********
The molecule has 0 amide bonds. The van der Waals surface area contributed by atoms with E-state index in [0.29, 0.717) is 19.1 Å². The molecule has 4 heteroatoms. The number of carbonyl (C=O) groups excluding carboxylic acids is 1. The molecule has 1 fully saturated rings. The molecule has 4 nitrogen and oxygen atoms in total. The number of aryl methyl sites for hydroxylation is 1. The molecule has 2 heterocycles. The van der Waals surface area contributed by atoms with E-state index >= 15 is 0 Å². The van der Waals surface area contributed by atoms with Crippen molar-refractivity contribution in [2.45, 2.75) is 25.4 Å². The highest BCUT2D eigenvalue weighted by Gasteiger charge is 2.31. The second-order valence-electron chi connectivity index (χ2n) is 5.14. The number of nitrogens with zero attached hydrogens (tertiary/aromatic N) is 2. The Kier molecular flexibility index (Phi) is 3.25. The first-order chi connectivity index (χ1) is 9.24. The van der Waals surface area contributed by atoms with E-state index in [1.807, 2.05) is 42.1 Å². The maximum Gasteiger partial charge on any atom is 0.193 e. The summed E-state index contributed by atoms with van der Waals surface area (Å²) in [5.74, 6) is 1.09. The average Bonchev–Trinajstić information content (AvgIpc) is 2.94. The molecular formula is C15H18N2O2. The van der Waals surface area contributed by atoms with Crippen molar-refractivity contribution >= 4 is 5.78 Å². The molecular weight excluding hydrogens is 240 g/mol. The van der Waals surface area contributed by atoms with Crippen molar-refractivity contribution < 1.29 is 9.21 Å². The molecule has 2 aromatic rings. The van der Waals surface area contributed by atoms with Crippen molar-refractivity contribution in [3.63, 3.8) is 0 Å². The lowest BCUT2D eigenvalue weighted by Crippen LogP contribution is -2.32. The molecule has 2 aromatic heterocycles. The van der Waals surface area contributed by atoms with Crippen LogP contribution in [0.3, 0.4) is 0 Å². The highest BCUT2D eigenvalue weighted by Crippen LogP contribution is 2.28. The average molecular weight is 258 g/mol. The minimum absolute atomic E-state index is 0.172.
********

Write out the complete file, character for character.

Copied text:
The molecule has 0 amide bonds. The van der Waals surface area contributed by atoms with E-state index in [0.29, 0.717) is 19.1 Å². The molecule has 4 heteroatoms. The number of carbonyl (C=O) groups excluding carboxylic acids is 1. The molecule has 1 fully saturated rings. The molecule has 4 nitrogen and oxygen atoms in total. The number of aryl methyl sites for hydroxylation is 1. The molecule has 2 heterocycles. The van der Waals surface area contributed by atoms with E-state index >= 15 is 0 Å². The van der Waals surface area contributed by atoms with Crippen molar-refractivity contribution in [2.45, 2.75) is 25.4 Å². The highest BCUT2D eigenvalue weighted by Gasteiger charge is 2.31. The second-order valence-electron chi connectivity index (χ2n) is 5.14. The number of nitrogens with zero attached hydrogens (tertiary/aromatic N) is 2. The Kier molecular flexibility index (Phi) is 3.25. The first-order chi connectivity index (χ1) is 9.24. The van der Waals surface area contributed by atoms with E-state index in [1.807, 2.05) is 42.1 Å². The maximum Gasteiger partial charge on any atom is 0.193 e. The summed E-state index contributed by atoms with van der Waals surface area (Å²) in [5.74, 6) is 1.09. The average Bonchev–Trinajstić information content (AvgIpc) is 2.94. The molecular formula is C15H18N2O2. The van der Waals surface area contributed by atoms with Crippen molar-refractivity contribution >= 4 is 5.78 Å². The molecular weight excluding hydrogens is 240 g/mol. The van der Waals surface area contributed by atoms with Crippen molar-refractivity contribution < 1.29 is 9.21 Å². The molecule has 2 aromatic rings. The van der Waals surface area contributed by atoms with Crippen molar-refractivity contribution in [3.63, 3.8) is 0 Å². The lowest BCUT2D eigenvalue weighted by Crippen LogP contribution is -2.32. The molecule has 2 aromatic heterocycles. The van der Waals surface area contributed by atoms with Crippen LogP contribution in [0.3, 0.4) is 0 Å². The highest BCUT2D eigenvalue weighted by Crippen LogP contribution is 2.28. The average molecular weight is 258 g/mol. The minimum absolute atomic E-state index is 0.172.